Aging may differ for each of us, but certain things are universal. One of these is how often much younger people are eager to tell you things you already know, where patience becomes a true virtue. Axioms are repeatedly thrown at us by every assumed authority, like snowballs, which we can either duck or accept with a nod and a smile.
But one such truth we hear repeatedly is “keep moving,” based on the belief that lack of motion leads to paralysis of both mind and body. Thus, at ninety-one, I work to fend off the attractive restraints of ‘dolce far niente’ and wander about my house and grounds, busy with minor chores. A principal duty each week is to get the refuse bins out to the curb for pickup the following day.
On one such Tuesday afternoon, I found myself struggling with a recalcitrant green bin that was much too full. As I concentrated on my efforts to maneuver the bin down the drive, and dealing with my cane, I was unaware of another person appearing beside me until he said, “I’ll take that.” It was a familiar face, not seen for over a year: Roger, the UPS guy!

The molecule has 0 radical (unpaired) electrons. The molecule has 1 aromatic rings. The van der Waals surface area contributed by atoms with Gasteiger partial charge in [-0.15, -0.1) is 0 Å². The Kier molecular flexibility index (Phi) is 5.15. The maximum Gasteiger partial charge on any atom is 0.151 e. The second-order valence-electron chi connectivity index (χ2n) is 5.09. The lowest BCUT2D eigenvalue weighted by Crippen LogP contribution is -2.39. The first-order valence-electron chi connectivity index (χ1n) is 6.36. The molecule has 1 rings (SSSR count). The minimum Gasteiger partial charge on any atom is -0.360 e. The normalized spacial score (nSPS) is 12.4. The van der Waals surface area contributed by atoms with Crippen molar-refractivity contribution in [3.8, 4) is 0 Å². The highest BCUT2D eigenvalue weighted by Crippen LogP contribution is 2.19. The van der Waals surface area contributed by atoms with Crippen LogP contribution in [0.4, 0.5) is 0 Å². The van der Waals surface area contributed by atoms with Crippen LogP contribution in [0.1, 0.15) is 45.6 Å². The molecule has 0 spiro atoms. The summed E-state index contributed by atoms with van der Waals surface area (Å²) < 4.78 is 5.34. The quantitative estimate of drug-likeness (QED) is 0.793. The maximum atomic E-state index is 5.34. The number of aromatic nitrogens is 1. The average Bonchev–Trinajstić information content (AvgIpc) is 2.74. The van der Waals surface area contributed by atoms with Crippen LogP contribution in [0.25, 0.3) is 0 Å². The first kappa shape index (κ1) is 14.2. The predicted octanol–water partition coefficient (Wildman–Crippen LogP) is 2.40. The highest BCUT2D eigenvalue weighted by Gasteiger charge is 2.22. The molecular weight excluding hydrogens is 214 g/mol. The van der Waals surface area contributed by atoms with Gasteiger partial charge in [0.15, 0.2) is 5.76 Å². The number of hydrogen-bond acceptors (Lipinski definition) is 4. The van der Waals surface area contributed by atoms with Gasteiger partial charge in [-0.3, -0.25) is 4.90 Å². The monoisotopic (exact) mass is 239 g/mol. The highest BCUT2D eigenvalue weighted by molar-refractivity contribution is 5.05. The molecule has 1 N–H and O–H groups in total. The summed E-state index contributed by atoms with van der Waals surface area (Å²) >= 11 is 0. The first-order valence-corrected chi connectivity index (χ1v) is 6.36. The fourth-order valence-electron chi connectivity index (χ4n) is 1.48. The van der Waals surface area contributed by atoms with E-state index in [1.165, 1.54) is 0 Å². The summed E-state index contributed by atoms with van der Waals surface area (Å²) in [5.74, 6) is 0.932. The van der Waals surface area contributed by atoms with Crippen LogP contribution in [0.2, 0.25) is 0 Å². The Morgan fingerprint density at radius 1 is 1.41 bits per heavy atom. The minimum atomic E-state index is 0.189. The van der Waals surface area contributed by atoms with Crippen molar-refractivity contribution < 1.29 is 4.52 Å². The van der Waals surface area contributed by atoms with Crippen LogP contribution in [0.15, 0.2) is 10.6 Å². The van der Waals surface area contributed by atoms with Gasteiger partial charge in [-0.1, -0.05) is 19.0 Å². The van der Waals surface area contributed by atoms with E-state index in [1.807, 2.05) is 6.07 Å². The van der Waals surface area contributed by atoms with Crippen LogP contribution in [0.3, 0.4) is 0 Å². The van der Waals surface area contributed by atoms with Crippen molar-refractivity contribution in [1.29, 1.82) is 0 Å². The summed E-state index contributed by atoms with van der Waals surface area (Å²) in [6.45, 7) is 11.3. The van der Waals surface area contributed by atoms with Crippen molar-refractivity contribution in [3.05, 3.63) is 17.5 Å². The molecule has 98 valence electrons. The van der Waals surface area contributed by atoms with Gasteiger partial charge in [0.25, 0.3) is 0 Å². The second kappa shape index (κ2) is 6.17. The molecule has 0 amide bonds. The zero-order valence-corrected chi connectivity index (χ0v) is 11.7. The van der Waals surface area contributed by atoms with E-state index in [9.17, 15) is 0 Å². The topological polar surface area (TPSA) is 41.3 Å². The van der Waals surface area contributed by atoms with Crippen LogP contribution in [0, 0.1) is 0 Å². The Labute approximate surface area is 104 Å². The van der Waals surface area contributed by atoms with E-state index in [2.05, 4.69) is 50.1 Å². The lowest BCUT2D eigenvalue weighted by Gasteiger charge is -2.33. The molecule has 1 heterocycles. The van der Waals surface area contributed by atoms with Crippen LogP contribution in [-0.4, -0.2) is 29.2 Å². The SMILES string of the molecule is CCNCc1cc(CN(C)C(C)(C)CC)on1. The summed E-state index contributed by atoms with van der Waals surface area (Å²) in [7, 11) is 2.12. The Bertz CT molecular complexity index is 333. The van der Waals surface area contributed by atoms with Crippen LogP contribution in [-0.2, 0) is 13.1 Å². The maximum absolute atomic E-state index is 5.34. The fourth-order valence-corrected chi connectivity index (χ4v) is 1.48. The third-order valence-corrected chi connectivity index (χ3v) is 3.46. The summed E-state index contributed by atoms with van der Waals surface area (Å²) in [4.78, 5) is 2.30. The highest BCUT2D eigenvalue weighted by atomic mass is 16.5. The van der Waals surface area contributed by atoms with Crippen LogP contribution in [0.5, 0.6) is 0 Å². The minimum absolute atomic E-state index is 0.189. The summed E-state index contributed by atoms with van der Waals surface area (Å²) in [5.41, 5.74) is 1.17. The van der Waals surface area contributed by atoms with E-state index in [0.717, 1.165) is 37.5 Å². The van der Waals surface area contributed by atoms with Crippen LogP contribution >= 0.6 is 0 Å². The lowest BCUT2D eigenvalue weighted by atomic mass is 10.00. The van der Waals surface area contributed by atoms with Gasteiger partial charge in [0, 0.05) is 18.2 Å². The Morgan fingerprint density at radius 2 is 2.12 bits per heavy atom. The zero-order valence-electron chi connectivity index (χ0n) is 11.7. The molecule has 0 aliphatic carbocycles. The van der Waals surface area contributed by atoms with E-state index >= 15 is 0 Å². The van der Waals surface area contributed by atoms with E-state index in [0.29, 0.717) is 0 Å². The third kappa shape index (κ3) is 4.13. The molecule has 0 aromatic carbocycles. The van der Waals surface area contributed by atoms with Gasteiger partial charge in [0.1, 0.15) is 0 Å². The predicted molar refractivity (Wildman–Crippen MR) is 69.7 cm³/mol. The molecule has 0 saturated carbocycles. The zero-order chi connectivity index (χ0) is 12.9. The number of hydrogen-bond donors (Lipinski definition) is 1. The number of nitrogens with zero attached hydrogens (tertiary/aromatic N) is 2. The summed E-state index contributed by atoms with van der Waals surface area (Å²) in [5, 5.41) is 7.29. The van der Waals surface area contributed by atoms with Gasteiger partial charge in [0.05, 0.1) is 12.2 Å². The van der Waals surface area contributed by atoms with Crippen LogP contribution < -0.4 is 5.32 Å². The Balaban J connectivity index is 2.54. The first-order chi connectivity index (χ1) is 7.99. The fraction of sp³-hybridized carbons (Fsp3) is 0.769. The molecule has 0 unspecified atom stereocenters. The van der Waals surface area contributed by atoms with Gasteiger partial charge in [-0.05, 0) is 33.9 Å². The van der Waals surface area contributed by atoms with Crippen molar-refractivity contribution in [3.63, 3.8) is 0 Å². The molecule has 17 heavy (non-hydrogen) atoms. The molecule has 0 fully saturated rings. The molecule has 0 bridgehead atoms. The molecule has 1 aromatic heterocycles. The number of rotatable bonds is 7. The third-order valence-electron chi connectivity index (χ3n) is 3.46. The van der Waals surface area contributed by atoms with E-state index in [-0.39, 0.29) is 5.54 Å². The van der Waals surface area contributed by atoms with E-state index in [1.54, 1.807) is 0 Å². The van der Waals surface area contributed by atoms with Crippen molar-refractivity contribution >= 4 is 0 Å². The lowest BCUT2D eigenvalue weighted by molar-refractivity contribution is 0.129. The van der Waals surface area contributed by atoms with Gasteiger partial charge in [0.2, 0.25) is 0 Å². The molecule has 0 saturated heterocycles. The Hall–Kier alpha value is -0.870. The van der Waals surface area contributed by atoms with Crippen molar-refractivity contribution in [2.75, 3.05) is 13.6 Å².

“Out on sick leave for eighteen months,” he told me, after casually moving all three refuse bins to the curb. All the residents on my block, as well as neighboring blocks, knew Roger well. He took very good care of us, ensuring that packages he delivered were placed as much out of sight as possible and often rang doorbells to announce their arrival. He would take a moment to chat. Here was a man who truly liked his job and the interaction with his customers. Roger is genuine, top to bottom.
When our beloved neighbor David Jones died, and the A-listers he served in his floral design business were mourning his passing in New York, about a dozen or so neighbors, including myself, were celebrating his life at my house. Roger was among us, sharing tales of his encounters with David.
This is a simple tale, with no great dramatic intent. I thought it a good idea to salute Roger, the UPS guy, for his reminders of what it means to be unabashedly open and accessible in an age and culture of anxiety and unnecessary caution in our everyday dealings. Say hello to Roger – he’s the guy in short pants driving that brown van.